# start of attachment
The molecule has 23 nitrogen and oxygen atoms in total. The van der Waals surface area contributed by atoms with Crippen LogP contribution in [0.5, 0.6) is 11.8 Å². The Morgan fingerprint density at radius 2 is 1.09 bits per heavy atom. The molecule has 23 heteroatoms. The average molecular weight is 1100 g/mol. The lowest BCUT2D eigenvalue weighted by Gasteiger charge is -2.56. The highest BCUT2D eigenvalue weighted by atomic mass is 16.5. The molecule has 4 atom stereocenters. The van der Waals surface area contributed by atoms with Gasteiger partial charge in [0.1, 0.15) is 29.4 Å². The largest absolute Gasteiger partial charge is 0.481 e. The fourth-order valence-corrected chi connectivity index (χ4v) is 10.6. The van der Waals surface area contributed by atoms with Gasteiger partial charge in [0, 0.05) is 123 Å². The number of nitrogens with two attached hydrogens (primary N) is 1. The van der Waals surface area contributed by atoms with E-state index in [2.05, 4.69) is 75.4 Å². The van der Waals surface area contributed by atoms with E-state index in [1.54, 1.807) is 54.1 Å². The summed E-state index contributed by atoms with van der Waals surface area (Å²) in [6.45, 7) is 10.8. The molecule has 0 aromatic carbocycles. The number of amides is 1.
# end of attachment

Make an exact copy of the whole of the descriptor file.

The molecule has 23 nitrogen and oxygen atoms in total. The van der Waals surface area contributed by atoms with Crippen LogP contribution in [0.5, 0.6) is 11.8 Å². The Morgan fingerprint density at radius 2 is 1.09 bits per heavy atom. The molecule has 23 heteroatoms. The average molecular weight is 1100 g/mol. The lowest BCUT2D eigenvalue weighted by Gasteiger charge is -2.56. The highest BCUT2D eigenvalue weighted by atomic mass is 16.5. The molecule has 4 atom stereocenters. The van der Waals surface area contributed by atoms with Gasteiger partial charge in [0.1, 0.15) is 29.4 Å². The largest absolute Gasteiger partial charge is 0.481 e. The fourth-order valence-corrected chi connectivity index (χ4v) is 10.6. The van der Waals surface area contributed by atoms with Gasteiger partial charge in [0, 0.05) is 123 Å². The number of nitrogens with two attached hydrogens (primary N) is 1. The van der Waals surface area contributed by atoms with E-state index in [2.05, 4.69) is 75.4 Å². The van der Waals surface area contributed by atoms with E-state index in [1.54, 1.807) is 54.1 Å². The summed E-state index contributed by atoms with van der Waals surface area (Å²) in [6.45, 7) is 10.8. The molecule has 0 aromatic carbocycles. The number of amides is 1.